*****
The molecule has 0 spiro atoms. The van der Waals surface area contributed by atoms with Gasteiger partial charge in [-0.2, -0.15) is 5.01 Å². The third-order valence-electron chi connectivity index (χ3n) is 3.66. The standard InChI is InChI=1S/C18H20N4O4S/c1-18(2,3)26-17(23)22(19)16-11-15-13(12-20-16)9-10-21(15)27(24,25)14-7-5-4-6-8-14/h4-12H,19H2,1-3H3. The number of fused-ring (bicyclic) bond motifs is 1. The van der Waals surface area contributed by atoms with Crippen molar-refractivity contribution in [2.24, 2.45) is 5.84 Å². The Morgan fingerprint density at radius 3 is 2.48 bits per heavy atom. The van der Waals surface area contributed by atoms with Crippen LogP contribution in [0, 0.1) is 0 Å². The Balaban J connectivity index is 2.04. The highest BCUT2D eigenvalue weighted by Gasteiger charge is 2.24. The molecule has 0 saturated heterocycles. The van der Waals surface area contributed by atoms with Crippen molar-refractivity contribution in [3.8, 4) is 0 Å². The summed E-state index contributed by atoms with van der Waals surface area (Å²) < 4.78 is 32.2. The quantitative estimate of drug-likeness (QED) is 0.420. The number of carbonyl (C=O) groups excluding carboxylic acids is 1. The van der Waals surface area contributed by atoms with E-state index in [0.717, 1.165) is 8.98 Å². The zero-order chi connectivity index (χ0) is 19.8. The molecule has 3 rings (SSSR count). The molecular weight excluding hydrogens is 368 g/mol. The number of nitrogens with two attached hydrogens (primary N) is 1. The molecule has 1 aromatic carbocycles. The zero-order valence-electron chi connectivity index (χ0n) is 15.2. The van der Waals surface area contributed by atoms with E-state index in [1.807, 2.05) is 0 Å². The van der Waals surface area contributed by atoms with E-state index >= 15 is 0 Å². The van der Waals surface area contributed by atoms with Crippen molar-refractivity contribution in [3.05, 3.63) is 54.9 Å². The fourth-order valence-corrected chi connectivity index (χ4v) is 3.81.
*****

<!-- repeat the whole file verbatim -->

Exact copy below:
The molecule has 0 spiro atoms. The van der Waals surface area contributed by atoms with Gasteiger partial charge in [-0.2, -0.15) is 5.01 Å². The third-order valence-electron chi connectivity index (χ3n) is 3.66. The standard InChI is InChI=1S/C18H20N4O4S/c1-18(2,3)26-17(23)22(19)16-11-15-13(12-20-16)9-10-21(15)27(24,25)14-7-5-4-6-8-14/h4-12H,19H2,1-3H3. The number of fused-ring (bicyclic) bond motifs is 1. The van der Waals surface area contributed by atoms with Crippen molar-refractivity contribution in [2.24, 2.45) is 5.84 Å². The Morgan fingerprint density at radius 3 is 2.48 bits per heavy atom. The van der Waals surface area contributed by atoms with Crippen LogP contribution in [0, 0.1) is 0 Å². The Balaban J connectivity index is 2.04. The highest BCUT2D eigenvalue weighted by Gasteiger charge is 2.24. The molecule has 0 saturated heterocycles. The van der Waals surface area contributed by atoms with Crippen molar-refractivity contribution in [3.8, 4) is 0 Å². The summed E-state index contributed by atoms with van der Waals surface area (Å²) < 4.78 is 32.2. The quantitative estimate of drug-likeness (QED) is 0.420. The number of carbonyl (C=O) groups excluding carboxylic acids is 1. The van der Waals surface area contributed by atoms with E-state index in [0.717, 1.165) is 8.98 Å². The zero-order chi connectivity index (χ0) is 19.8. The molecule has 3 rings (SSSR count). The molecular weight excluding hydrogens is 368 g/mol. The number of nitrogens with two attached hydrogens (primary N) is 1. The molecule has 1 aromatic carbocycles. The zero-order valence-electron chi connectivity index (χ0n) is 15.2. The van der Waals surface area contributed by atoms with E-state index in [1.807, 2.05) is 0 Å². The van der Waals surface area contributed by atoms with E-state index >= 15 is 0 Å². The van der Waals surface area contributed by atoms with Crippen molar-refractivity contribution in [3.05, 3.63) is 54.9 Å². The fourth-order valence-corrected chi connectivity index (χ4v) is 3.81.